Press Release ● Voting Rightsfacebooktwitterbirdemail
For Immediate Release: 
June 25, 2014
Contact Info: 

Stephanie Young, 202-225-3130

WASHINGTON, DC – House Democratic Whip Steny H. Hoyer (MD) delivered remarks today at a rally for the Voting Rights Amendment Act hosted by the Leadership Conference on Civil and Human Rights. The rally marked the one year anniversary since the Supreme Court decision in Shelby County v. Holder, which removed important voter protections. Below is a transcript of remarks:

“‘Thank you very much, Wade [Henderson].  You know, I'm looked at as a civil leader in the House of Representatives, but I am a militant for civil rights, a militant for voters’ rights, and I have walked across the Edmund Pettus Bridge with my friend [Rep.] John Lewis and so many people that are here, including [Democratic Leader] Nancy Pelosi and [Rep.] Steve Cohen.

“We need to be militants today, non-violent militants. Peaceful militants, but impatient militants. Demanding militants, that America is what it is because Americans have the right, inherent right - ‘we hold these truths to be self evident, that all men and women are created equal’ - and have the right in our democracy to vote, to express their opinion, to speak out, and to be heard.

“….We’re not finding a gavel [today] to come down on the table and say the ‘Voting Rights [Amendment] Act is on the Floor for consideration,’ because we know that a majority of the Members of the House of Representatives will vote for the Voting Rights [Amendment] Act.

“Fifty years ago and four months, [Rep.] John Lewis walked across that bridge. Two weeks later, Martin Luther King Jr. and thousands of others from all over this country – white and black, Latino, gay and straight, poor and rich – walked across that bridge and said to Washington: ‘We need a Voting Rights Act. We need the right to vote, which is inherent in being a democracy.’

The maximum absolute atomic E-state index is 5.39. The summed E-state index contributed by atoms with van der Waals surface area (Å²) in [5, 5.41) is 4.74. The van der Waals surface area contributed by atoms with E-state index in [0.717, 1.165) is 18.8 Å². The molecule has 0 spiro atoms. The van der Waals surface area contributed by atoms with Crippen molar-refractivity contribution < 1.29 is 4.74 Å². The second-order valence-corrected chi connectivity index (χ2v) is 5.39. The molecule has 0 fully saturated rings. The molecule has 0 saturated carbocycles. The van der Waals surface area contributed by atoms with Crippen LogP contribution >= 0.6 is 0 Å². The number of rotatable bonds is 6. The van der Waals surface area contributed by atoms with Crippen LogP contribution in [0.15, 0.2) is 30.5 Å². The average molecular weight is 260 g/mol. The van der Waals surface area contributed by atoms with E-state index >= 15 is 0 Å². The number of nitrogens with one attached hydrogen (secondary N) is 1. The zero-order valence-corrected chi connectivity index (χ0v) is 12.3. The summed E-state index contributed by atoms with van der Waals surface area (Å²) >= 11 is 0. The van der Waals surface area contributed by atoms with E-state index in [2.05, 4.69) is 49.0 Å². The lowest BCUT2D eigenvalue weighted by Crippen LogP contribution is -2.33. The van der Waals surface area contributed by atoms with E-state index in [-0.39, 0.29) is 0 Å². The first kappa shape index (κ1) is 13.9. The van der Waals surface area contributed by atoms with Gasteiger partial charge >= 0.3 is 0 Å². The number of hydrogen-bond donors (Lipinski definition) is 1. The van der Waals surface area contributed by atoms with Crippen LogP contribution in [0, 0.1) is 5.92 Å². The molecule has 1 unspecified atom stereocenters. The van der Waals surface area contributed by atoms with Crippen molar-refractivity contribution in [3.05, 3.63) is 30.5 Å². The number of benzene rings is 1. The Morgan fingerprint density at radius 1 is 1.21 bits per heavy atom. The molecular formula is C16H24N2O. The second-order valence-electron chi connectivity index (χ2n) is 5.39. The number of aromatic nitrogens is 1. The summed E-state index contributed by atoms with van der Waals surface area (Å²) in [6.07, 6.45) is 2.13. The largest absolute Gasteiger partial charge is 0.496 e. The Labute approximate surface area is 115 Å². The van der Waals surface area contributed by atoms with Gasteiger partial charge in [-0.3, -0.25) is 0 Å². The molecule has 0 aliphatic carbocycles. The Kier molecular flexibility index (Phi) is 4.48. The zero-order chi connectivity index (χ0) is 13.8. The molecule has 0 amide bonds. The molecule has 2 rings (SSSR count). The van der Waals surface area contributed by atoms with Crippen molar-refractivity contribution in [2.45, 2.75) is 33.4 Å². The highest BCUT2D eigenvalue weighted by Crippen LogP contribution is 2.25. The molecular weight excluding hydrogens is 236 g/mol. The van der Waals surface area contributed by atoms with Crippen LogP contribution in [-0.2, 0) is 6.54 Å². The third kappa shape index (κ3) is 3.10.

“Young people, you weren’t alive. Nancy [Pelosi] points out that we were. But the fact of the matter is you're alive today, you’re here today, and you can make a difference today with your voice and your feet and your demonstrations and your demands – peaceful demands in a democracy – that your Congress be representative of all the people.  And tell them that, notwithstanding fifty years ago, there was a march, and on July 2, two days before Independence Day, America, in a bipartisan way, came together and said every American should have the right to vote - and, by the way, we're going to make sure you don’t discriminate in your state, in your jurisdiction, that prevents people from voting directly or indirectly. July 2, [1964], and then a year ago, after the House of Representatives just a few years back just passed overwhelmingly an authorization to continue that guarantee of the vote to every American.

“In that building, five men [on the Supreme Court] said we’re going to weaken that guarantee in America, the greatest democracy on Earth. You’re here so we can pass in [the House wing of the Capitol] building and in [the Senate wing of the Capitol] building and send down to the building on 16th and Pennsylvania Avenue a bill that will say to [the Supreme Court] we still believe that every American must have the right – unfettered and appreciated – right to vote. With your help we’ll get it done.”